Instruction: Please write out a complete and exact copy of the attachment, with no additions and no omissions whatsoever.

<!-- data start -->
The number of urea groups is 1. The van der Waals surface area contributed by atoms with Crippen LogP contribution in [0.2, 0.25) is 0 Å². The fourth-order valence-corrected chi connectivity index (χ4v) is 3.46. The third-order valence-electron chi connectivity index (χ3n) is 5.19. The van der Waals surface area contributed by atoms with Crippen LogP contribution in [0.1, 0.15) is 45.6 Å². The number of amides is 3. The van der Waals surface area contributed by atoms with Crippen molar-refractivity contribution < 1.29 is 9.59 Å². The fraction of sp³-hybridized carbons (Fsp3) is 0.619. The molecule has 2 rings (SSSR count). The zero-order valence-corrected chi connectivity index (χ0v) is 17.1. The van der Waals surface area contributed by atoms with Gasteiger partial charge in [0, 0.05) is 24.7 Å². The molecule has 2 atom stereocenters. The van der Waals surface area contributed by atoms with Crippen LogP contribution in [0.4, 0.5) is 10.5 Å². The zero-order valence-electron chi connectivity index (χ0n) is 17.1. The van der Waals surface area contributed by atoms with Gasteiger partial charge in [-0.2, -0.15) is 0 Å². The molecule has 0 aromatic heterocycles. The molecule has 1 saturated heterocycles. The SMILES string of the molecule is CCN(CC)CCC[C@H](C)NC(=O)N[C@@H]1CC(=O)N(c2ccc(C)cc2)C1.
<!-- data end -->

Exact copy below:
The number of urea groups is 1. The van der Waals surface area contributed by atoms with Crippen LogP contribution in [0.2, 0.25) is 0 Å². The fourth-order valence-corrected chi connectivity index (χ4v) is 3.46. The third-order valence-electron chi connectivity index (χ3n) is 5.19. The van der Waals surface area contributed by atoms with Crippen LogP contribution in [0.1, 0.15) is 45.6 Å². The number of amides is 3. The van der Waals surface area contributed by atoms with Crippen molar-refractivity contribution < 1.29 is 9.59 Å². The fraction of sp³-hybridized carbons (Fsp3) is 0.619. The molecule has 2 rings (SSSR count). The zero-order valence-corrected chi connectivity index (χ0v) is 17.1. The van der Waals surface area contributed by atoms with Gasteiger partial charge in [0, 0.05) is 24.7 Å². The molecule has 2 atom stereocenters. The van der Waals surface area contributed by atoms with Crippen LogP contribution in [0.4, 0.5) is 10.5 Å². The zero-order valence-electron chi connectivity index (χ0n) is 17.1. The van der Waals surface area contributed by atoms with Gasteiger partial charge in [-0.2, -0.15) is 0 Å². The molecule has 0 aromatic heterocycles. The molecule has 1 saturated heterocycles. The SMILES string of the molecule is CCN(CC)CCC[C@H](C)NC(=O)N[C@@H]1CC(=O)N(c2ccc(C)cc2)C1.